Death as a Mentor

chip militaryIt is not my style to tell personal war stories. The recent Boston terrorist attack was followed by some struggling with the decision regarding how best to honor those who were tragically killed or injured. Some said pause; some advised cease; and some believed continue on. It brought back memories of a specific wartime incident.

During the late summer of 1969, I was commanding an Army reconnaissance unit with the 82nd Airborne. We had suffered heavy combat losses that bloody summer. Our decision following a loss had always been to valiantly pursue our mission with excellence in honor of those who died. We believed it was what they would have wanted; that to give in or hunker down might signal to our enemy that they had prevailed. While we always took time to grieve and say a prayer for our loss, we never tarried from our mission.

Without going into a lot of gory details, we lost a soldier in battle late one night. It was far too dangerous for a helicopter to fly in so we sat with the body until first light. One of our soldiers named Ron had earlier put in a request for emergency leave due to both his parents being gravely ill. The morning the fallen soldier’s body was flown out, Ron was asked to return on the same helicopter in order to process home. He never returned. And, we continued our mission.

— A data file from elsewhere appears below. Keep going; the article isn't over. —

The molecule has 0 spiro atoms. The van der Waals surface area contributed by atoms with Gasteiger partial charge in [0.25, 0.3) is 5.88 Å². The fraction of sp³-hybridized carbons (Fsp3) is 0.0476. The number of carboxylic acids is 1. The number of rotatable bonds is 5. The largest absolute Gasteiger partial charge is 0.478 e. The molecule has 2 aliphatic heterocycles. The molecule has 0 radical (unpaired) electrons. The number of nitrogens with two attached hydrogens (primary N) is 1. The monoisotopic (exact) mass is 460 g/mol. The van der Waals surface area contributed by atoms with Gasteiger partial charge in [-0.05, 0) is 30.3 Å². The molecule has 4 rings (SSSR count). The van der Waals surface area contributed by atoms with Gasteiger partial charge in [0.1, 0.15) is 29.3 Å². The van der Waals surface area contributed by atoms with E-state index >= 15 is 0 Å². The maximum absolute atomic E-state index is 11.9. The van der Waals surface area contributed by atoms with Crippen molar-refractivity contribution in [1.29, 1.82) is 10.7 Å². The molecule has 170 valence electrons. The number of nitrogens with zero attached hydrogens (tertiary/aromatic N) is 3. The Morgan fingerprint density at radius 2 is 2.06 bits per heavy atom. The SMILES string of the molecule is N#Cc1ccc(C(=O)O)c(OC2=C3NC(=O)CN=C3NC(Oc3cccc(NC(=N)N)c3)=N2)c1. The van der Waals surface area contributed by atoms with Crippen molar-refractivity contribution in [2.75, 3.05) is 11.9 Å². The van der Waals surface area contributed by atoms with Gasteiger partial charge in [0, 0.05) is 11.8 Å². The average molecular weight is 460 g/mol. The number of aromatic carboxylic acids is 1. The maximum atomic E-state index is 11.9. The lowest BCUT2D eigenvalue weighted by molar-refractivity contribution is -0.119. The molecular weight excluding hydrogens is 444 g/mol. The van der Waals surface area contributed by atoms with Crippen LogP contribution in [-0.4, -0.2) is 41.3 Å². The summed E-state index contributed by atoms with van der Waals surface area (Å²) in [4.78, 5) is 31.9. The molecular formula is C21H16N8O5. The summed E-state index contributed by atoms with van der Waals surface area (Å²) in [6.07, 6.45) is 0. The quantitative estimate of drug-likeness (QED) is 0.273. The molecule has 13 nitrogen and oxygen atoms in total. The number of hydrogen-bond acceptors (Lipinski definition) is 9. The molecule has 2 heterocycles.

Almost forty years later, Ron saw my name on the 82nd airborne website. He wrote me a long letter explaining how he had spent many years suffering from post-traumatic stress disorder in the local VA hospital. The PTS had led to challenges with alcohol and domestic conflict. He and I started corresponding. In one letter he wrote, “I never got to go back to work with you, sir. I never got any closure by letting the lesson of our mission teach me how to get on with my life.”

Death is many things to many people, interpreted many ways. It can teach us about the preciousness of life. And, it can be the impetus for living life every day to its very fullest. Let us celebrate the lives of those lost at the Boston Marathon; and, let us pledge to pursue a life of excellence in their honor.


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